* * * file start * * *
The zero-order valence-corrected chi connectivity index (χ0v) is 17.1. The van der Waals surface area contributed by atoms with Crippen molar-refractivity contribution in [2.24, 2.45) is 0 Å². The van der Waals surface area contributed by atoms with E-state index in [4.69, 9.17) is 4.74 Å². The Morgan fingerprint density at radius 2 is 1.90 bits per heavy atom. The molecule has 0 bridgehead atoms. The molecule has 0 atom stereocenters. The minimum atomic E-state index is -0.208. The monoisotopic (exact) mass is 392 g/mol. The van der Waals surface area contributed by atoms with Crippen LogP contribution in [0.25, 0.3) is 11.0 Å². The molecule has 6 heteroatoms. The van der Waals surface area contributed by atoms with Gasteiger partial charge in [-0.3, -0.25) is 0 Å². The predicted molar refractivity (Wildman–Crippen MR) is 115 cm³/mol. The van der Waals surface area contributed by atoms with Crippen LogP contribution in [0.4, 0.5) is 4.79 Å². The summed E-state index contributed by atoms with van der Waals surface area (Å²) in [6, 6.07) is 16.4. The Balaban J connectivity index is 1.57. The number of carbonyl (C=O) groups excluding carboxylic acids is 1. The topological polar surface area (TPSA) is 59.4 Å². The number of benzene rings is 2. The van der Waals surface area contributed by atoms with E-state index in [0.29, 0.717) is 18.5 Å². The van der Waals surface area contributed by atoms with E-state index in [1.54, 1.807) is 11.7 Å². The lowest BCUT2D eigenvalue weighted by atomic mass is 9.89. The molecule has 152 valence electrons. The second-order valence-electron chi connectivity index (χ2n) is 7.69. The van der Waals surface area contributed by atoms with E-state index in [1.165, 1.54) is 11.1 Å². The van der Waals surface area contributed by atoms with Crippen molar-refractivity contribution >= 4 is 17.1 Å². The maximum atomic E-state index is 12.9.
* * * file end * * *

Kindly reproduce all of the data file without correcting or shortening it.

The zero-order valence-corrected chi connectivity index (χ0v) is 17.1. The van der Waals surface area contributed by atoms with Crippen molar-refractivity contribution in [2.24, 2.45) is 0 Å². The van der Waals surface area contributed by atoms with E-state index in [4.69, 9.17) is 4.74 Å². The Morgan fingerprint density at radius 2 is 1.90 bits per heavy atom. The molecule has 0 bridgehead atoms. The molecule has 0 atom stereocenters. The minimum atomic E-state index is -0.208. The monoisotopic (exact) mass is 392 g/mol. The van der Waals surface area contributed by atoms with Crippen LogP contribution in [0.25, 0.3) is 11.0 Å². The molecule has 6 heteroatoms. The van der Waals surface area contributed by atoms with Gasteiger partial charge in [-0.3, -0.25) is 0 Å². The predicted molar refractivity (Wildman–Crippen MR) is 115 cm³/mol. The van der Waals surface area contributed by atoms with Crippen LogP contribution in [0.4, 0.5) is 4.79 Å². The summed E-state index contributed by atoms with van der Waals surface area (Å²) in [6, 6.07) is 16.4. The Balaban J connectivity index is 1.57. The number of carbonyl (C=O) groups excluding carboxylic acids is 1. The topological polar surface area (TPSA) is 59.4 Å². The number of benzene rings is 2. The van der Waals surface area contributed by atoms with E-state index in [0.29, 0.717) is 18.5 Å². The van der Waals surface area contributed by atoms with E-state index in [1.54, 1.807) is 11.7 Å². The lowest BCUT2D eigenvalue weighted by atomic mass is 9.89. The molecule has 152 valence electrons. The second-order valence-electron chi connectivity index (χ2n) is 7.69. The van der Waals surface area contributed by atoms with E-state index in [1.165, 1.54) is 11.1 Å². The van der Waals surface area contributed by atoms with Crippen molar-refractivity contribution >= 4 is 17.1 Å². The maximum atomic E-state index is 12.9.